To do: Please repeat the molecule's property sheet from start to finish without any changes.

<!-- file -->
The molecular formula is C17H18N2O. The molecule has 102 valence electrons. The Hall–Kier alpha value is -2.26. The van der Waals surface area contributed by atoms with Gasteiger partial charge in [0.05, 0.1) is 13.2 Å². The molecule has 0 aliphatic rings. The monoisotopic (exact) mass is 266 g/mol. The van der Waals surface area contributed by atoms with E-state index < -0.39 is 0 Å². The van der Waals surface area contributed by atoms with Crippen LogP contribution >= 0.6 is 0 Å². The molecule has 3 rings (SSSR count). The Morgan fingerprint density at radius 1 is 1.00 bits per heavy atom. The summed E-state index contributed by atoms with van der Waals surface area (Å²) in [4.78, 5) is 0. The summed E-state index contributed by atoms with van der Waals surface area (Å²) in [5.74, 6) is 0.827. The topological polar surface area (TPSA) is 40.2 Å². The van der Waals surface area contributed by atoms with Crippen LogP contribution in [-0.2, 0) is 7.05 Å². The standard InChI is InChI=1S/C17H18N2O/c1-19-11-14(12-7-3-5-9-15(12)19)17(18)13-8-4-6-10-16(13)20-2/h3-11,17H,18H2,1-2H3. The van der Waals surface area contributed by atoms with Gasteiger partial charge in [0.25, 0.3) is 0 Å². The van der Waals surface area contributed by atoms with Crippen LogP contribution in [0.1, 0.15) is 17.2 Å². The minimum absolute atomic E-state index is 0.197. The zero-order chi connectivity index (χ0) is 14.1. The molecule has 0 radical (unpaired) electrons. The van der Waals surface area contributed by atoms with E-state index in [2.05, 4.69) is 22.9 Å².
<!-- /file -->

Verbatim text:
The molecular formula is C17H18N2O. The molecule has 102 valence electrons. The Hall–Kier alpha value is -2.26. The van der Waals surface area contributed by atoms with Gasteiger partial charge in [0.05, 0.1) is 13.2 Å². The molecule has 0 aliphatic rings. The monoisotopic (exact) mass is 266 g/mol. The van der Waals surface area contributed by atoms with E-state index < -0.39 is 0 Å². The van der Waals surface area contributed by atoms with Crippen LogP contribution >= 0.6 is 0 Å². The molecule has 3 rings (SSSR count). The Morgan fingerprint density at radius 1 is 1.00 bits per heavy atom. The summed E-state index contributed by atoms with van der Waals surface area (Å²) in [4.78, 5) is 0. The summed E-state index contributed by atoms with van der Waals surface area (Å²) in [5.74, 6) is 0.827. The topological polar surface area (TPSA) is 40.2 Å². The van der Waals surface area contributed by atoms with Crippen LogP contribution in [-0.2, 0) is 7.05 Å². The standard InChI is InChI=1S/C17H18N2O/c1-19-11-14(12-7-3-5-9-15(12)19)17(18)13-8-4-6-10-16(13)20-2/h3-11,17H,18H2,1-2H3. The van der Waals surface area contributed by atoms with Gasteiger partial charge in [0.25, 0.3) is 0 Å². The van der Waals surface area contributed by atoms with Crippen LogP contribution in [0.1, 0.15) is 17.2 Å². The minimum absolute atomic E-state index is 0.197. The zero-order chi connectivity index (χ0) is 14.1. The molecule has 0 radical (unpaired) electrons. The van der Waals surface area contributed by atoms with E-state index in [2.05, 4.69) is 22.9 Å².